Covid mismanagement and the case for justice
Medical experts question whether more than half a million people who have been waiting for months for the second dose of their Astra Zeneca vaccine should be given an alternative of either starting anew or whether they should be given a mix and match solution using the Pfizer or Moderna vaccines.
‘If the government is unable to secure the vaccine they should consult the experts and authorize an alternative’, said Dr VinyaAriyaratne who is a specialist in community medicine and the president of the Sarvodaya Movement. Last week Deputy Director General of Health Services Dr Hemantha Herath said if the anticipated stock of Astra Zeneca vaccines did not arrive in the country on 19th July, the authorities will decide on the next course of action.
Dr Ariyaratne points out that one option could be to start anew after an antibody level assessment although there is still no clinical data which is available to support this. ‘If there is certainty about these vaccines arriving at the end of this month, then the best will be to wait for them’. Other medical experts point out that since efficacy levels of the first Astra Zeneca dose could be lower than 30 percent now, it will be best to re vaccinate with both doses. The second dose of the Astra Zeneca vaccine is usually given after 12 weeks.
A mix and match of vaccines will be the other option where those who have got the Astra Zeneca vaccine as their first dose can take either the Pfizer and Moderna vaccines, both of which have been approved by the National Medicines Regulatory Authority (NMRA) for emergency use. Earlier this week it was reported that the Advisory Committee on Communicable Diseases which is a part of the Ministry of Health, had approved the use of the Pfizer and Moderna vaccines by those who are waiting for their second dose of the Astra Zeneca vaccine. In June this year, the WHOs Strategic Advisory Group of Experts on vaccines said the Pfizer can be used as a second dose by those who have taken the Astra Zeneca as their first dose and itis unavailable for their second dose.
At least 560, 000 people have been in limbo for months waiting for their second dose of the Astra Zeneca vaccine. The government has been claiming for a long time that the arrival of 1. 45million doses of the vaccine will be imminent. The latest was that they will be coming to the country at the end of this month although now there is speculation that it could be pushed back further by another two weeks at least. The Japanese manufactured Astra Zeneca vaccines will be provided to Sri Lanka by Japan through the COVAX facility.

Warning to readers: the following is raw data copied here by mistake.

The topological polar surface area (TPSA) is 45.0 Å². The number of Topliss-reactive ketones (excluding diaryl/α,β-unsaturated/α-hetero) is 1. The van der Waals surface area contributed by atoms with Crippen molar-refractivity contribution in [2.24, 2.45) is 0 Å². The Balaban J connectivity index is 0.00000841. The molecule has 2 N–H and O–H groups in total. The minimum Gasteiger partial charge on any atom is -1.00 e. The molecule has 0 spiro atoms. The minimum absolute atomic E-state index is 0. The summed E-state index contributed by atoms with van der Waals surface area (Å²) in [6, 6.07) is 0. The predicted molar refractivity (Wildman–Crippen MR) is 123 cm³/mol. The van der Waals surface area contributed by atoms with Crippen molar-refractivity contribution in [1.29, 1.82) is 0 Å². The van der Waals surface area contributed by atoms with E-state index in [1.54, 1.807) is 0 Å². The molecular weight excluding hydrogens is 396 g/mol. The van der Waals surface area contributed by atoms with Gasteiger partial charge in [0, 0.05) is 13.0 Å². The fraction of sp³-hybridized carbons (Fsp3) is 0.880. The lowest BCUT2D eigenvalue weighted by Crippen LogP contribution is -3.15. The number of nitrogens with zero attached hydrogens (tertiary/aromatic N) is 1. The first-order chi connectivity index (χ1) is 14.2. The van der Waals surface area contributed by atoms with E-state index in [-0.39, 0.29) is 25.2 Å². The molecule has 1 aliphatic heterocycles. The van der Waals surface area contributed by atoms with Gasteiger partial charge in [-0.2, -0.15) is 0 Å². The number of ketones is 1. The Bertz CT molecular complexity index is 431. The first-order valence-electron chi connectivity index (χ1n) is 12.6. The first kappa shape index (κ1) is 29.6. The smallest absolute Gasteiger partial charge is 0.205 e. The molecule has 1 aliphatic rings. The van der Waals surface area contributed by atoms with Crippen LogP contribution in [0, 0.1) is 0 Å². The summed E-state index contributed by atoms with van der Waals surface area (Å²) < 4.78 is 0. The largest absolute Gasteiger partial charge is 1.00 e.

Sri Lanka’s Covid vaccination drive has been dogged by allegations of corruption and cronyism. According to a leading legal expert,lapses in the measures that have been taken to secure the vaccines and their administration could theoretically trigger rights claims underthe Sri Lankan constitution. Article 12 (1) of the constitution guarantees all persons the right to equality before the law and 14 A guarantees every citizen the right of access to any information which could be supplemented by the provisions of the Right to Information Act.
Medical experts have routinely criticized the government for not being proactive and for not ordering the vaccine last year when the rest of the world was scrambling to get quotas for their citizens. They accuse the government of relying on the Dhammika paniya , a dubious local concoction which the Health Minister was seen endorsing but was not approved by the NMRA.
The indiscriminate administration of the vaccine violating justice and fairness has now become legendary and could be a major reason for its shortage. In May the Mayor of Moratuwa Saman Lal Fernando was arrested by Police for obstructing health authorities from vaccinating the public and for favouring his cronies. There have been media reports of Johnston Fernando and Keheliya Rambukwella who are frontline MPs in the government politicizing the administration of the vaccine for the benefit of their constituents. It is a public secret that the government and businessmen who are close to it have a stranglehold on vaccine procurement, preventing the private sector which has come forward to import the vaccines from securing it even for their employees.
The government’s lack of transparency about its Covid response, leading to the public not being able to plan for their future such as their livelihoods is also another area for a potential fundamental rights application in addition to any damages that can be claimed under a civil law suit. ‘If the true state of affairs has not been disclosed it affects the peoples’ ability to make informed decisions and choices about matters which are important to their lives’, this legal expert pointed out. ‘The people have a right to know if they have been misled. In case someone who is entitled to a vaccine because of their vulnerability loses out on it because it has been given to another and they are affected by it that person could potentially have a claim’.